Salt Lake City’s novel approach to curbing the city’s issues with homelessness
You can’t create a community with just tiny homes,” says Joseph Grenny, founder of The Other Side Academy (TOSA). “You can’t create the variety of resources, opportunities and rich growth experiences that human beings need by sticking them on an island somewhere.” For Grenny, creating a community means creating the right culture, and that is what he and his organization hope to do with their newest project, The Other Side Village.
TOSA has successfully been helping individuals with criminal records and issues with substance abuse turn their lives around since 2015. With The Other Side Village, they want to help chronically homeless individuals (those who have been continuously homeless for more than a year). The Village will eventually provide 430 tiny homes to over 600 individuals facing chronic homelessness. It will be built on a 37-acre lot located at 1850 W. Indiana Ave. in Salt Lake City. But to get the Village started, TOSA is focusing on the Village’s pilot project, which they hope to have ready this summer. It will consist of 60 tiny homes on an 8-acre portion of the 37-acre lot. The parcel is being leased to the organization by the city for $1 a year. It will cost $13.8 million to get the pilot project off the ground, with funding coming from TOSA itself, as well as a $5 million grant from the city. However, TOSA hopes the Village will be self-sustaining in a few short years after being fully built.
The idea for the Village originated at City Hall as they were looking for ways to curb homelessness in the city, which saw a 7% increase from 2020 to 2022. “I was seeing that these tiny home villages were having a lot of success with [homeless] populations that we were not having success with here in Utah,” says Salt Lake City Mayor, Erin Mendenhall. Preexisting tiny home villages, like the Community First! Village in Austin, Texas, inspired Mendenhall to campaign for a similar project in Salt Lake City. She announced her plans for the Village in January of 2021. Within two years, the project had approval from the City Council, a property to build on and patronage from TOSA.
How Will the Project Work?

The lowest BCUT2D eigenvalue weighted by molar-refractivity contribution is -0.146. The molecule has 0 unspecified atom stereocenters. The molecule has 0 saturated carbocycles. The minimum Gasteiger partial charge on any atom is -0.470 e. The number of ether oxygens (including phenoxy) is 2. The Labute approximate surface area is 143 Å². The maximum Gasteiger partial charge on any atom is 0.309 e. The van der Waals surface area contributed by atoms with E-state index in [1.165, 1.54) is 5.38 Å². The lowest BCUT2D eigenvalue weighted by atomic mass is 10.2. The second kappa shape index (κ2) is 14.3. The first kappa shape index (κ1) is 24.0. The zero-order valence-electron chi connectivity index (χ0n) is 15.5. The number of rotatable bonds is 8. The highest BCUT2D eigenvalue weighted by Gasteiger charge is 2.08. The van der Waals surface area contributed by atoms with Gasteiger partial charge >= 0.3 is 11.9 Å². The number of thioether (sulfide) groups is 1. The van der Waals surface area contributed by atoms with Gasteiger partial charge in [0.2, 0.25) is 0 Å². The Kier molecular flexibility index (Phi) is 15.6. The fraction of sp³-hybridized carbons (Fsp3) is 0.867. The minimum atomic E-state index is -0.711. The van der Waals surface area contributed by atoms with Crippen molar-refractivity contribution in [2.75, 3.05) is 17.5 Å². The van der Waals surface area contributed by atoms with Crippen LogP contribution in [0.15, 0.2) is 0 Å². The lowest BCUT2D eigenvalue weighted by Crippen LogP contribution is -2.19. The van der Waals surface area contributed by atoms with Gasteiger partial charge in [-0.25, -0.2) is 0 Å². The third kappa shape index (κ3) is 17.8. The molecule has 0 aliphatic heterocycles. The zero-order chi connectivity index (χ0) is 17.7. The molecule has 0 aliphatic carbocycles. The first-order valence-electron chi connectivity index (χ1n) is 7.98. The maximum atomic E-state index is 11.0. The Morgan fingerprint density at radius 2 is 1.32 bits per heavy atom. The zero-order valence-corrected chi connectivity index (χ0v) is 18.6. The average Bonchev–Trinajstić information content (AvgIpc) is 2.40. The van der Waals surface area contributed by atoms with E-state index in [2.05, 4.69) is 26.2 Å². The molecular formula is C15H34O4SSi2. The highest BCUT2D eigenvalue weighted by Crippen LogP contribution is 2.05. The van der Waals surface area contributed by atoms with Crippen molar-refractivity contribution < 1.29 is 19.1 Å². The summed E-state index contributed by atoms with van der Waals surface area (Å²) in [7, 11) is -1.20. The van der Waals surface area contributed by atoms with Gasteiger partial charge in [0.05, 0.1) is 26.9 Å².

While the project is philanthropic and charitable in nature, Grenny emphasizes that they aren’t just giving tiny homes away. “Our belief is that the focus of The Other Side Village needs to be not on homes, but on culture,” he says. “It needs to be on creating a community that helps people look at themselves honestly, supports someone changing their life and holds them accountable to changing their life.” Part of making residents accountable is by charging low rent and giving them a role in the community, such as working at TOSA’s doughnut shop or the organization’s moving company. Residents will also be required to follow community rules that include no drug use and keeping a clean home.
To make sure these individuals are ready to live in the Village and become a healthy part of the community, they will first be initiated through something Grenny calls the “Welcome Neighborhood.” It will help individuals transition from a homeless lifestyle to a community-compatible lifestyle. “You learn how to keep your room clean, how to cooperate with others,” says Grenny. It’s in the “Welcome Neighborhood” that individuals learn to, not only be accountable for themselves, but accountable for the community as a whole. “If somebody is stealing something from the community that isn’t theirs,” explains Grenny, “you’ll learn over time that you’re responsible to notice that and to bring that to the person’s attention or to somebody else’s attention.”
Proof of Concept
For anyone looking at the project with concern about the effect the Village could have on surrounding communities, Grenny understands where they are coming from. “I think we’ve seen in Utah many promises made about similar projects—how they won’t have negative effects on a community,” says Grenny. “But then they do.” However, he wants people to see the Village as bringing assets, not problems. Not only will the Village bring TOSA’s thriving businesses to the area, but it also hopes to hold cultural events, such as music festivals and markets. “People will come and learn to recognize the Village isn’t some cast-off place for the people we don’t want to think about,” he says. “It’s a cool spot.”
The pilot project may be a small start for The Other Side Village, but TOSA hopes it will translate to bigger ambitions. “Our hope is to prove a model,” says Grenny. “The goal is to try to open source [the model] to any city in the world that wants to do something similar. We can teach, we can train, we can share and we’ll promote the diffusion of the idea as much as we possibly can.” Pending the success of the Village, Utah could start to see similar communities being built in other parts of Utah. “I’m that excited that more organizations will be inspired to take on tiny homes as an approach,” says Mendenhall. “I think that tiny homes aren’t only for those who are living unsheltered today, but we should have tiny home villages and communities for people at all points of life.”
The Other Side Academy
- Other Side Movers: One of several training schools at The Other Side Academy that provides residential moving services to the public.
- Other Side Thrift Boutique: A high-end, second-hand store that offers gently used furniture, brand-name clothing, housewares, and much more.
- Other Side Builders: A General Contractor specializing in residential interior remodels.
All proceeds go directly to the Other Side home, to feed and clothe residents who are rebuilding their lives at The Other Side Academy.
For more info, visit: theothersideacademy.com
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